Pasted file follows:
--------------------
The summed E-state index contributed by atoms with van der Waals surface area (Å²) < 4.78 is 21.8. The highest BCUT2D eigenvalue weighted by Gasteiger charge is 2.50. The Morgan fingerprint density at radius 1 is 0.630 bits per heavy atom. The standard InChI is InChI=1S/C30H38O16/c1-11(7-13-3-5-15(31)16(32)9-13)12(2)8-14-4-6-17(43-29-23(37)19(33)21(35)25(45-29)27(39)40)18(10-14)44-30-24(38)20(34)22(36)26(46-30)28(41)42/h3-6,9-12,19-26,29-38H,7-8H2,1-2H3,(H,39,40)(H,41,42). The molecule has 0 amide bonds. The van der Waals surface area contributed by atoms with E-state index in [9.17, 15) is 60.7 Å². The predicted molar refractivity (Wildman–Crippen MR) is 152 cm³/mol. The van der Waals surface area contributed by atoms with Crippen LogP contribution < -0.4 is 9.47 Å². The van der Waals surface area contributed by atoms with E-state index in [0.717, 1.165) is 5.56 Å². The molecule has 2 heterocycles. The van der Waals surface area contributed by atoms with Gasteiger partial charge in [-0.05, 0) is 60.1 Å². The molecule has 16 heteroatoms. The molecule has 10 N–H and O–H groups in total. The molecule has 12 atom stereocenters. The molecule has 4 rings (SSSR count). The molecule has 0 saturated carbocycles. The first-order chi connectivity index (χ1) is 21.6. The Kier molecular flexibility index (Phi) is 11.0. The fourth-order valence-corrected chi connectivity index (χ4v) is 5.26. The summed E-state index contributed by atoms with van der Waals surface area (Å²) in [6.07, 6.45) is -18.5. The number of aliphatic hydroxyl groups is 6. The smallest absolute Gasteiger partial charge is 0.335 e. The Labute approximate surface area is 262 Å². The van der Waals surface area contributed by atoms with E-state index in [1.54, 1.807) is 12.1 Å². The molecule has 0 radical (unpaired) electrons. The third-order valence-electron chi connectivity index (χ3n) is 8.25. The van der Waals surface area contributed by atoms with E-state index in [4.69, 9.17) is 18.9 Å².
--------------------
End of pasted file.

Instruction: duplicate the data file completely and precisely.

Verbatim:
The summed E-state index contributed by atoms with van der Waals surface area (Å²) < 4.78 is 21.8. The highest BCUT2D eigenvalue weighted by Gasteiger charge is 2.50. The Morgan fingerprint density at radius 1 is 0.630 bits per heavy atom. The standard InChI is InChI=1S/C30H38O16/c1-11(7-13-3-5-15(31)16(32)9-13)12(2)8-14-4-6-17(43-29-23(37)19(33)21(35)25(45-29)27(39)40)18(10-14)44-30-24(38)20(34)22(36)26(46-30)28(41)42/h3-6,9-12,19-26,29-38H,7-8H2,1-2H3,(H,39,40)(H,41,42). The molecule has 0 amide bonds. The van der Waals surface area contributed by atoms with E-state index in [9.17, 15) is 60.7 Å². The predicted molar refractivity (Wildman–Crippen MR) is 152 cm³/mol. The van der Waals surface area contributed by atoms with Crippen LogP contribution < -0.4 is 9.47 Å². The van der Waals surface area contributed by atoms with E-state index in [0.717, 1.165) is 5.56 Å². The molecule has 2 heterocycles. The van der Waals surface area contributed by atoms with Gasteiger partial charge in [-0.05, 0) is 60.1 Å². The molecule has 16 heteroatoms. The molecule has 10 N–H and O–H groups in total. The molecule has 12 atom stereocenters. The molecule has 4 rings (SSSR count). The molecule has 0 saturated carbocycles. The first-order chi connectivity index (χ1) is 21.6. The Kier molecular flexibility index (Phi) is 11.0. The fourth-order valence-corrected chi connectivity index (χ4v) is 5.26. The summed E-state index contributed by atoms with van der Waals surface area (Å²) in [6.07, 6.45) is -18.5. The number of aliphatic hydroxyl groups is 6. The smallest absolute Gasteiger partial charge is 0.335 e. The Labute approximate surface area is 262 Å². The van der Waals surface area contributed by atoms with E-state index in [1.54, 1.807) is 12.1 Å². The molecule has 0 radical (unpaired) electrons. The third-order valence-electron chi connectivity index (χ3n) is 8.25. The van der Waals surface area contributed by atoms with E-state index in [4.69, 9.17) is 18.9 Å².